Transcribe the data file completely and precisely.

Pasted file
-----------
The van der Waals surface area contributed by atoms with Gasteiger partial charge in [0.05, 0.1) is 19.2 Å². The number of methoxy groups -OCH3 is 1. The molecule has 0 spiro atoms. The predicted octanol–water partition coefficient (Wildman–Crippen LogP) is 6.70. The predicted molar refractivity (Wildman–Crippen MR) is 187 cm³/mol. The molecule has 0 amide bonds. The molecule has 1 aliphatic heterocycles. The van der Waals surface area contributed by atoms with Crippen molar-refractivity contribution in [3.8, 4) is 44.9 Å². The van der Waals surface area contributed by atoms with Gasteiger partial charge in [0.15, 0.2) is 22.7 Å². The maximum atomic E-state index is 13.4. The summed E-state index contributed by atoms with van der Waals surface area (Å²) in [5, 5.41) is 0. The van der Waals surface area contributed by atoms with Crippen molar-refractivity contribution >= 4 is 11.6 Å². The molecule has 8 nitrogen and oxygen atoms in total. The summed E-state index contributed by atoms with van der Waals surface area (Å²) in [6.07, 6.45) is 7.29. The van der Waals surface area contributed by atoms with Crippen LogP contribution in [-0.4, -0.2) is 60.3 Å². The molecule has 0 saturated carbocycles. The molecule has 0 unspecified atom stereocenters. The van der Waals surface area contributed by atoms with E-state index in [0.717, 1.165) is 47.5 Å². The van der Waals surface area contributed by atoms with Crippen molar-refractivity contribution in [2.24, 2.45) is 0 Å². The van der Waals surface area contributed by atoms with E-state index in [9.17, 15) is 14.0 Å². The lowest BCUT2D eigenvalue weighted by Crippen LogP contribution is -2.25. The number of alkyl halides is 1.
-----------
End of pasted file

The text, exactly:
The van der Waals surface area contributed by atoms with Gasteiger partial charge in [0.05, 0.1) is 19.2 Å². The number of methoxy groups -OCH3 is 1. The molecule has 0 spiro atoms. The predicted octanol–water partition coefficient (Wildman–Crippen LogP) is 6.70. The predicted molar refractivity (Wildman–Crippen MR) is 187 cm³/mol. The molecule has 0 amide bonds. The molecule has 1 aliphatic heterocycles. The van der Waals surface area contributed by atoms with Crippen molar-refractivity contribution in [3.8, 4) is 44.9 Å². The van der Waals surface area contributed by atoms with Gasteiger partial charge in [0.15, 0.2) is 22.7 Å². The maximum atomic E-state index is 13.4. The summed E-state index contributed by atoms with van der Waals surface area (Å²) in [5, 5.41) is 0. The van der Waals surface area contributed by atoms with Crippen molar-refractivity contribution >= 4 is 11.6 Å². The molecule has 8 nitrogen and oxygen atoms in total. The summed E-state index contributed by atoms with van der Waals surface area (Å²) in [6.07, 6.45) is 7.29. The van der Waals surface area contributed by atoms with Crippen LogP contribution in [-0.4, -0.2) is 60.3 Å². The molecule has 0 saturated carbocycles. The molecule has 0 unspecified atom stereocenters. The van der Waals surface area contributed by atoms with E-state index in [0.717, 1.165) is 47.5 Å². The van der Waals surface area contributed by atoms with Crippen molar-refractivity contribution in [2.24, 2.45) is 0 Å². The van der Waals surface area contributed by atoms with E-state index in [9.17, 15) is 14.0 Å². The lowest BCUT2D eigenvalue weighted by Crippen LogP contribution is -2.25. The number of alkyl halides is 1.